Have we become complacent in care? In Life Enrichment? Have we thrown around term “Person-Centered Care” so much that it has lost meaning? Have we felt a lingering burnout and forget to become relational with the person we are caring for? Far too often when a new employee comes on board, they are giving a 2-minute briefing about a resident, then told to look at the board outside their door or at the possessions in their room in order to get to know a resident. This small segment of information does not show the life each individual has lived, yet it is relied on by care professionals and seen as enough knowledge to proved proper care. They believe that in taking in only this information they now know the person, have become relational with this person and can do their job successfully. It is time to reconsider this belief. We frequently feel that there are not enough hours in a day to learn more than what this picture shares, but how can we provide care without learning more?
When looking in a person’s room or the objects outside of their door, more often than not we see only what the family has selected, what they feel is important to share. It is another person’s narrative of the life of the individual sitting in front of us. The comments made by fellow co-workers is again, another person’s narrative. It can be cold, short, and sometimes inaccurate. Dementia or not, the person’s narrative of their own life is far more impactful and informative. When we look beyond this layer, we understand the deep, dynamic, beautiful life this person has lived and wishes to continue to live. Only when we use this information as a launching point towards becoming relational can we provide the best care and support possible. There is a major hurdle to becoming relational with a person with dementia, and it is not what you might think. It is not their memory or loss of language that makes it difficult. The biggest challenge is that frequently fellow staff warn their co-workers and volunteers about the residents, instead of inviting them to get to know each individual they will encounter. They become a care machine that erases the freedom of time to sit and talk or sit in silence with a resident. A life is more than a collection of things in a room. They are more than the chart at the nurse’s station. They are more than the warnings from fellow staff. Can we really enter into a relationship when we have warnings and judgments about who this person might be? I was once told to watch out for a resident, for they will surely make me cry. That this person is nasty and cold. I have been warned about a resident who was labeled as a challenge and a disruptor, not worthy of engaging in conversation with under any circumstance. Do you want to know something? They become two of my favorite residents, and they impacted my life as much as I hope I impacted their lives. I frequently was the only person to speak with them other than for medical purposes. Their belongings and chart became human only at the moment when I was willing to enter into a relationship with these residents, allowing me to provide the programming and support they were seeking.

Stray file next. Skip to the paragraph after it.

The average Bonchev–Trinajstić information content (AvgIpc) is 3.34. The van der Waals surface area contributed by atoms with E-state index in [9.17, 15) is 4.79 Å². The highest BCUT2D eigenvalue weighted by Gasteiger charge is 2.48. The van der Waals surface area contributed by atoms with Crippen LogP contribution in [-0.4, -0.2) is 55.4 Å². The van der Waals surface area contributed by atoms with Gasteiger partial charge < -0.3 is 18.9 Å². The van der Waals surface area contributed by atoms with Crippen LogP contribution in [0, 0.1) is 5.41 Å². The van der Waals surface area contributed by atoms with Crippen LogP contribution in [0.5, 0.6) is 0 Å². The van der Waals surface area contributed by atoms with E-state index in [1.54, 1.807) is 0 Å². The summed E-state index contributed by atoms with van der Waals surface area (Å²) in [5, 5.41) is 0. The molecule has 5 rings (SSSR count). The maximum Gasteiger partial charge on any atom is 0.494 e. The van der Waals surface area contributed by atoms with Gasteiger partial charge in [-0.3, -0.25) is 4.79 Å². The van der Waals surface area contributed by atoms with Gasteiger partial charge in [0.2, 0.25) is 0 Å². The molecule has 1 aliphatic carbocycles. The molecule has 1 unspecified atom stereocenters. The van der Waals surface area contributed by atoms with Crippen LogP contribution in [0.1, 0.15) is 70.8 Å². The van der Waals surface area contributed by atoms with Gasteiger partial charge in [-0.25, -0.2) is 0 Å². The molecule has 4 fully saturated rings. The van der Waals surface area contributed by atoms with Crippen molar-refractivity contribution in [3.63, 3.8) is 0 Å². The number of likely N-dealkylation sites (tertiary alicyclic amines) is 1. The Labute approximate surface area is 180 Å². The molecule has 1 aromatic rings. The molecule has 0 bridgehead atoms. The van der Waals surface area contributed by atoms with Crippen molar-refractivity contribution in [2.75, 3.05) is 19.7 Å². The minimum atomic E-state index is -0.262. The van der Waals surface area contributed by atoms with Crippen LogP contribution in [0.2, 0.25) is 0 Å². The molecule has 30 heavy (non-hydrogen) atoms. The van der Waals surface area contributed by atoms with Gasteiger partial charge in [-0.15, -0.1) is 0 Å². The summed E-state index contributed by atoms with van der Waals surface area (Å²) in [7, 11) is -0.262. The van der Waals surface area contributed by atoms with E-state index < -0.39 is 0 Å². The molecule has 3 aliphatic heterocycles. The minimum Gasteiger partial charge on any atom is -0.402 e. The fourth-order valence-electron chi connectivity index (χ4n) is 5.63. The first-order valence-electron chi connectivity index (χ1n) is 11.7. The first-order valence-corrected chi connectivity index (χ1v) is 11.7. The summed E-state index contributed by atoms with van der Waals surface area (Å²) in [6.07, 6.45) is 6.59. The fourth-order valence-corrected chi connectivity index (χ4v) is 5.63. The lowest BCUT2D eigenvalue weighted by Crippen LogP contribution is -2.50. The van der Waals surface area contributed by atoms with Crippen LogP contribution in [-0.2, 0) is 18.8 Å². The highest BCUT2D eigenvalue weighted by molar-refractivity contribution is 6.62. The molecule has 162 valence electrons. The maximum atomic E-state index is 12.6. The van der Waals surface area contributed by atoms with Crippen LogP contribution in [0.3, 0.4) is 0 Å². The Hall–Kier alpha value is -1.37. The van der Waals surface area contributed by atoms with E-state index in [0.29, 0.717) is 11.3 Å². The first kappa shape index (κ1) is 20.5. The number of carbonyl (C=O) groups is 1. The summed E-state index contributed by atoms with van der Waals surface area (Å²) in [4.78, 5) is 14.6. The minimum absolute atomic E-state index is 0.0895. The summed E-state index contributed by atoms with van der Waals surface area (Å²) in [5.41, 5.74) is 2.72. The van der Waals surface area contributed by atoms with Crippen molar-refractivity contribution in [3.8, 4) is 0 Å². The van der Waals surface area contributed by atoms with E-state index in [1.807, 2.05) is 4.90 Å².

Life does not end, the individual’s interests, stories, and joys do not disappear when they move into a care community. Care communities in general lean too heavily on the chart, and a second “chart,” the possessions in the resident’s room. If that was our only knowledge, one would never know the struggles and triumphs in a person’s life that made them into the person we see before us. These individuals would remain a 2-dimensional task item on a list of to-dos.
The work of a care team, from the CNAs to the Life Enrichment team, to the doctors, is fast-paced. Many are often overworked, having limited time available to spend with each resident. They fear HIPPA and the Ethics boards and use it as an excuse to avoid becoming relational with a resident. (If you are working within your scope of practice, and are not sharing the information with others, you are okay.) It is the sad nature of health care. I must ask the question though, if you don’t take the time to become relational with the individual, to really get to know them, beyond a medical chart, beyond examining their belongings, can you really care for an individual properly? Do you simply prescribe medications and complete tasks that you masquerade as care? Do you see them as a burden because they will not play bingo, and then force coloring books on them so that you may fulfill your team’s engagement quota? Or, do you care for the person at this moment, in this moment, and work to improve their life? How can we make the time to SEE the person, to become relational, to provide care that is directed by their interests, needs, and desires? How can we change the way healthcare operates, transforming this “machine” into a community, one that is constantly willing the good of the other? Isn’t that what we are all seeking anyway? Isn’t that what pulled us into the work we do in the first place?
Each person we care for has lived a dynamic, complex life, one that is still evolving, growing, seeking. The chart, the words of our co-workers, and the objects in a room can help us crack open the book, but it hardly tells us the story. Find the time. Make the time. Engage. Seek to know the depth of a life.